A photographer’s guide to memory cards

So everybody is a photographer nowadays. Thanks to this beautiful generation’s digital revolution, everyone pretty much walks around with a pro-grade camera (or close to it) in their back pocket. Yes, regular, old-school film cameras still exist and are quite popular, but there is absolutely no contest when it comes to their digital counterparts. Whether you just want to see a preview of your image right after you take it, or the time and money you get back NOT-developing all those rolls of film. These are just a few of the benefits of a DSLR but, in order to enjoy these perks, we have to understand the importance of memory cards.

What is the best memory card for DSLR cameras?

If you are close to buying a brand new DSLR, or even a more basic digital camera, it’s important that you understand memory cards. It would really suck spending all your tip money on a new piece of equipment for your kit, only to find out that it doesn’t fit.  Well a memory card is no different. By using a memory card that is less adequate for your camera, you lose quality, and you gain some serious buffing time as you’re uploading your photos.

The most common questions about memory cards are usually “What brand do I choose?” or “What will suit my camera best?” Well, hold your horses, I’m getting to that. First, let’s see how they work.

Speed Class


SD cards come with different write speed specifications. The faster it is, the quicker the file will be created. For anyone with a modern camera, it is very important to get the fastest card that you can afford.

If you got a DSLR with super high megapixel count, slower cards will prevent you from shooting in burst mode. And if you need to capture a sports scene, that could mean a lost opportunity. But, the it gets even worse when it comes to videos. If you try to shoot at full capability of your camera with a memory card that is too slow, you can end up skipping frames or even ending up with a completely unusable video file. Always consult your DSLR’s manual to see the minimum recommended requirements for SD card speed.

Memory cards come in 3 different speed class types:

Speed Class:

This is the oldest speed standard for SD cards. Denoted as C symbol it goes up in increments of 2, 4, 6, 8 and 10. Respectively they represent the minimum write speed of the card in megabytes. If your camera is pre-2009, you will need to look for one of these cards. But, most people should have newer cameras and C speed class would be way to slow for them.

Ultra-High-Speed Class (UHS)

In 2009 the SD association introduced a new standard for SD cards. UHS is meant to keep up with modern camera file sizes. When you shoot RAW format with 40-megapixel camera, 10MB/s write speed would not come anywhere close to tolerable. With UHS you get 2 new speed ratings. 1, which has minimum write speed of 10 MB/s and 3 – 30MB/s.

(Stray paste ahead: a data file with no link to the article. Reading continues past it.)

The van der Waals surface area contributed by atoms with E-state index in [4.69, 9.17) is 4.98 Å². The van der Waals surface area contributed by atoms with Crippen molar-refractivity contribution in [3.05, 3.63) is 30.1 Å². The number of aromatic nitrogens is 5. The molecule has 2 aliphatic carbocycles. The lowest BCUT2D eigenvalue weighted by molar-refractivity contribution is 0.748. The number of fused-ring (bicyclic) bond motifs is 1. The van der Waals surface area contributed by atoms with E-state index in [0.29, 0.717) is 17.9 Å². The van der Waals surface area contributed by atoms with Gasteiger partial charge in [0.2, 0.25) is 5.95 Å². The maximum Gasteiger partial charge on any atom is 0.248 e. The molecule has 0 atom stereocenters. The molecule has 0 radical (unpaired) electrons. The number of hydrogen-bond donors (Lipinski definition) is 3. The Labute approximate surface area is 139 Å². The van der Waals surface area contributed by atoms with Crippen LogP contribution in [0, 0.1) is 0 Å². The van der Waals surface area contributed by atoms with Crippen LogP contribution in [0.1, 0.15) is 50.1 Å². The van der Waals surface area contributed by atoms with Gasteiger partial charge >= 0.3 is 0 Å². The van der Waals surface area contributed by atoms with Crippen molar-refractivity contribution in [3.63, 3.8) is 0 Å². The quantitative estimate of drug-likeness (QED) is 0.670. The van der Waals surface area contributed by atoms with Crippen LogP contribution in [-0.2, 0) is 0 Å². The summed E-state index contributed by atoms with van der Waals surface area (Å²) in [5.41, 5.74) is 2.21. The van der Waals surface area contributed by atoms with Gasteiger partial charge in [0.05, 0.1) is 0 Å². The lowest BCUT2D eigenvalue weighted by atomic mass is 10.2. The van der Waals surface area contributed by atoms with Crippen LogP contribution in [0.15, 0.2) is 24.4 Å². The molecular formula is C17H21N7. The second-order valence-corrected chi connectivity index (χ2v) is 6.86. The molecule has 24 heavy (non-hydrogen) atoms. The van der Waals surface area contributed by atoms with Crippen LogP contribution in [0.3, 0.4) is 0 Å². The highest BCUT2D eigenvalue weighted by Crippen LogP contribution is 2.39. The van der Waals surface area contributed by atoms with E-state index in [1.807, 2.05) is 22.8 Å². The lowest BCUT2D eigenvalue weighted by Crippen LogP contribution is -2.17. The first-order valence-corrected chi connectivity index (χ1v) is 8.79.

Video Speed Class

The advancement of digital camera technology happened so quickly, the SD association had to add another speed class. For those of you shooting above 4k, virtual reality or 360 videos, the new video speed class is advised. It is capable of incredible speeds and should cover even the most demanding tasks. Even live streaming.

  • V6 – Minimum Sustained Speed is 6MB/s
  • V10 – Minimum Sustained Speed is10MB/s
  • V30 – Minimum Sustained Speed is 30MB/s
  • V60 – Minimum Sustained Speed is 60MB/s
  • V90 – Minimum Sustained Speed is 90MB/s

Given that most camera manufacturers are phasing these out, it is not worth going into too much detail with them.

SD and Compact Flash Memory Cards iSolated on White Background.

CF Memory cards

First introduced in 1994, it has been a standard memory card format for professional photographers. Faster and more reliable than SD cards, it still commonly seen even today. Well, of course it has received a few upgrades since the early 90’s.

XQD Memory Cards

When it entered the market in 2010 XQD cards got popular real fast. In fact, the reason CF cards are getting phased out is because CompactFlash associated decided to develop XQD cards. Much smaller than the CF cards and with superior build and quality to SD cards, it is no brainer that it is the new standard.

With the original N series capable of reaching speeds of 80MB/s and 125MB/s, and the current G-series speeds of 350MB/s and 400MB/s. No wonder that Nikon made these as their standard cards. Nikon D4, D4S, D5, D850 and D500 no longer support SD or CF cards and instead have either single or dual slots for XQD.

These are currently the fastest and most reliable cards on the market. But, their price tag reflects that. If you are not shooting a lot of 4k videos and/or photos, you are not a professional photographer. I would advise sticking with SD cards if possible.

Digital camera with memory card on laptop preparing to transfer photos

Conclusion

With so many different cards on the market, even with all the knowledge it can be hard to make a choice. Try and stick with known and reliable brands such as:  SanDisk, Lexar, Kingston, Toshiba or Sony. They have the best quality products, and with their warranties, you will be covered even if something ever does go wrong. God forbid.

One final word, NEVER buy memory cards from anyone but a licensed retailer. Apps like Offer-up, LetGo, and Ebay have made it very easy to scam people using memory cards.. I ordered a few 512 GB memory cards from an app called Wish, and although they looked very similar to SanDisk, it was fake. Make sure you are buying from a well known and trusted retailer.

 
 
 

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